Clinical trials at the Feinstein Institutes for Medical Research focus on stabilizing cognitive loss and alleviating the psychotic symptoms that change our loved ones.
A Stanford study explores the effect of multitasking on memory in young adults.
Work that can break down the body can also break down the mind.
Researchers develop the first objective tool for assessing the onset of cognitive decline through the measurement of white spots in the brain.
Move over, forest bathing.
Yet 80 percent of respondents want to reduce their risk of dementia.
The number of people with dementia is expected to triple by 2060.
Never has the bar to entry been so low and the recognized benefits so high.
How a study on worms pointed the way towards a treatment for dementia.
Unraveling the mysteries of adult neurogenesis may have clinical applications.
Researchers at UT Southwestern noted a 47 percent increase in blood flow to regions associated with memory.
The Alzheimer's Association says its new analysis and surveys "should sound an alarm regarding the future of dementia care in America."
Your microbiome begins in your mouth. Why don't we look there more often?
The finding represents one of the first times we have observed how the human brain clears out its waste products.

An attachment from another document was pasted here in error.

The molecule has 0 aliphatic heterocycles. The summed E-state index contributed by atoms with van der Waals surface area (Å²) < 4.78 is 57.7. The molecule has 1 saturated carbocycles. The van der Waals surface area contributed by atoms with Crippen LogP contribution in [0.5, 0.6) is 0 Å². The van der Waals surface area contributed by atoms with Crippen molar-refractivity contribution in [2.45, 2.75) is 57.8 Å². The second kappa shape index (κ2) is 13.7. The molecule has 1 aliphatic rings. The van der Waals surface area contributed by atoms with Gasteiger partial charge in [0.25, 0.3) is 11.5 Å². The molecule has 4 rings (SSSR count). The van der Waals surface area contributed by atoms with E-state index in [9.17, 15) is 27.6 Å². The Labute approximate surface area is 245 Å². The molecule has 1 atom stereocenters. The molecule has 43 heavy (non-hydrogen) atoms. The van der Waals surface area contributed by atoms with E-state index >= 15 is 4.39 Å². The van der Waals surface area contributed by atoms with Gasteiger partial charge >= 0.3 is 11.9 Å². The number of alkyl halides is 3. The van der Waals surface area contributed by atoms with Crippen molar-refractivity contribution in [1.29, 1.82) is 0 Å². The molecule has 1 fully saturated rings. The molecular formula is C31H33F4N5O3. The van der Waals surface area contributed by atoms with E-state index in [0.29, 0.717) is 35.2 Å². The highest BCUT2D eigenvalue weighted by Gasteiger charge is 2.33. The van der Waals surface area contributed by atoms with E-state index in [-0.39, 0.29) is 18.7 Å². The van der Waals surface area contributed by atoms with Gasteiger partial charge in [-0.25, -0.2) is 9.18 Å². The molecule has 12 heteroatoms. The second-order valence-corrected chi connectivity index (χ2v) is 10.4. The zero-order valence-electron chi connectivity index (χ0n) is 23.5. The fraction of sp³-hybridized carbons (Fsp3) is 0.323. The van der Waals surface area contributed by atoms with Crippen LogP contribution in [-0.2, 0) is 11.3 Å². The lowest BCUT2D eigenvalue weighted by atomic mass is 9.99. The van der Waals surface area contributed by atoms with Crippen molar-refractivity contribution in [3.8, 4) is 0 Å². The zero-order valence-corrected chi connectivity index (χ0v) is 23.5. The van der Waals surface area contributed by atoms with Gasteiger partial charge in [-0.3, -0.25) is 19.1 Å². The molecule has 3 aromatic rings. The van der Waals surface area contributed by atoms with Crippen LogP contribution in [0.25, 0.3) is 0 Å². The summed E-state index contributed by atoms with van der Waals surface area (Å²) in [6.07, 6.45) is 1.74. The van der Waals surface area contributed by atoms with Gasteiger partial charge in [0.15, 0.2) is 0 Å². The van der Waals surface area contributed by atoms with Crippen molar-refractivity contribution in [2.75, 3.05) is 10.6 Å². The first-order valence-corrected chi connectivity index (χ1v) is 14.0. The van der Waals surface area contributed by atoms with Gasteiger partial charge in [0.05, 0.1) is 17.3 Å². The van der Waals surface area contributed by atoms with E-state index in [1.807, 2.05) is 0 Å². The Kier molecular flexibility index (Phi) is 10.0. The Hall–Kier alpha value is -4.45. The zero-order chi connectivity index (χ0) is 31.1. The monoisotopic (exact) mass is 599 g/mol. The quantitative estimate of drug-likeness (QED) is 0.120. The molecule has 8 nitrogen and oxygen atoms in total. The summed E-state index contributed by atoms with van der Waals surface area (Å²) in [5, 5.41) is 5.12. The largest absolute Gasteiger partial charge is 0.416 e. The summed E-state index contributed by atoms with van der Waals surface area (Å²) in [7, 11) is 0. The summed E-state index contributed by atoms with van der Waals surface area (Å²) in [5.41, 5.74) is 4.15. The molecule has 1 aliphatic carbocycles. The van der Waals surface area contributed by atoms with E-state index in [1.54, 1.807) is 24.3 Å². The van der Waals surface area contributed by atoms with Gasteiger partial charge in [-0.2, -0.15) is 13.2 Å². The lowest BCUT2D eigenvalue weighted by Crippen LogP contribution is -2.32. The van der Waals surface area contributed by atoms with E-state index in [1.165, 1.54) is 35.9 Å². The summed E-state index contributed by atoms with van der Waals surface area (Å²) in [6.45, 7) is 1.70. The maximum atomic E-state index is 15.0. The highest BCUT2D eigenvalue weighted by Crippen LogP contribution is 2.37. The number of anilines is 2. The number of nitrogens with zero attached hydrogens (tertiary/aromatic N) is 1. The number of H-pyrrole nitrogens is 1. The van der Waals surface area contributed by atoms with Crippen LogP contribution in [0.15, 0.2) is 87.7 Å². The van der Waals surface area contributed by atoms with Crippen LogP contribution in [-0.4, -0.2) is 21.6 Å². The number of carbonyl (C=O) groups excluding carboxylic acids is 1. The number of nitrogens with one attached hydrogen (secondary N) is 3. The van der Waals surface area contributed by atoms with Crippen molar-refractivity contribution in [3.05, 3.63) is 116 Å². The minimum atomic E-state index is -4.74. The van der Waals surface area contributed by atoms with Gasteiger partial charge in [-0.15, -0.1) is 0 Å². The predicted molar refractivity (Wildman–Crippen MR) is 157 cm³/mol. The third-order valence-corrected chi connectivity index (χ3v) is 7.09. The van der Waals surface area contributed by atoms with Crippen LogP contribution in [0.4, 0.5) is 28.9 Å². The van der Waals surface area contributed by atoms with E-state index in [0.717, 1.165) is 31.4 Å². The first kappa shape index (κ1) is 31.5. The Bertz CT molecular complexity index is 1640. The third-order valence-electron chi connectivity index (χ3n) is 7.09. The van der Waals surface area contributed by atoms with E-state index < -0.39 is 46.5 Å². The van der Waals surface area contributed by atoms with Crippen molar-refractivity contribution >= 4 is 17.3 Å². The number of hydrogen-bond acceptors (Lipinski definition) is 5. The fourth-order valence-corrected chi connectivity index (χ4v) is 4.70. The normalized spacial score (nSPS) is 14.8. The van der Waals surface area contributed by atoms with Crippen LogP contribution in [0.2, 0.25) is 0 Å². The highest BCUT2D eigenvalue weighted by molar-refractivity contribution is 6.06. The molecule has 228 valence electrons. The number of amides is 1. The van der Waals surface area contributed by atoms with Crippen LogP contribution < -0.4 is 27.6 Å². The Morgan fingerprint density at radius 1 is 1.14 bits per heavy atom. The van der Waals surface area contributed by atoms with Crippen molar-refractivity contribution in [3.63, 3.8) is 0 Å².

Sleep deprivation leads to a shutdown in the production of essential proteins.
Most elderly individuals' brains degrade over time, but some match — or even outperform — younger individuals on cognitive tests.
Why the effects of aging are detrimental to being the U.S. president.
Soon we'll be able to blink and instantly go online via computer chips attached to our eyes.
Studying 'episodic memory' in animals may hold the key to understanding memory loss in humans.
Dementia, disrespect, and loneliness – that is not your future, says aging expert Ashton Applewhite.
Scientists are developing vaccines for migraines and sciatica (back pain) – a win in the war against the overprescription of opioid drugs.
The assumption "that without memory, there can be no self" is wrong, say researchers.
It's a public health crisis, experts say.
A new study shows promise for epigenetic treatments for humans suffering from Alzheimer's disease.
Some hope for those who are struggling with the disease.
Remaining mentally active slows dementia's symptoms, if not its progress.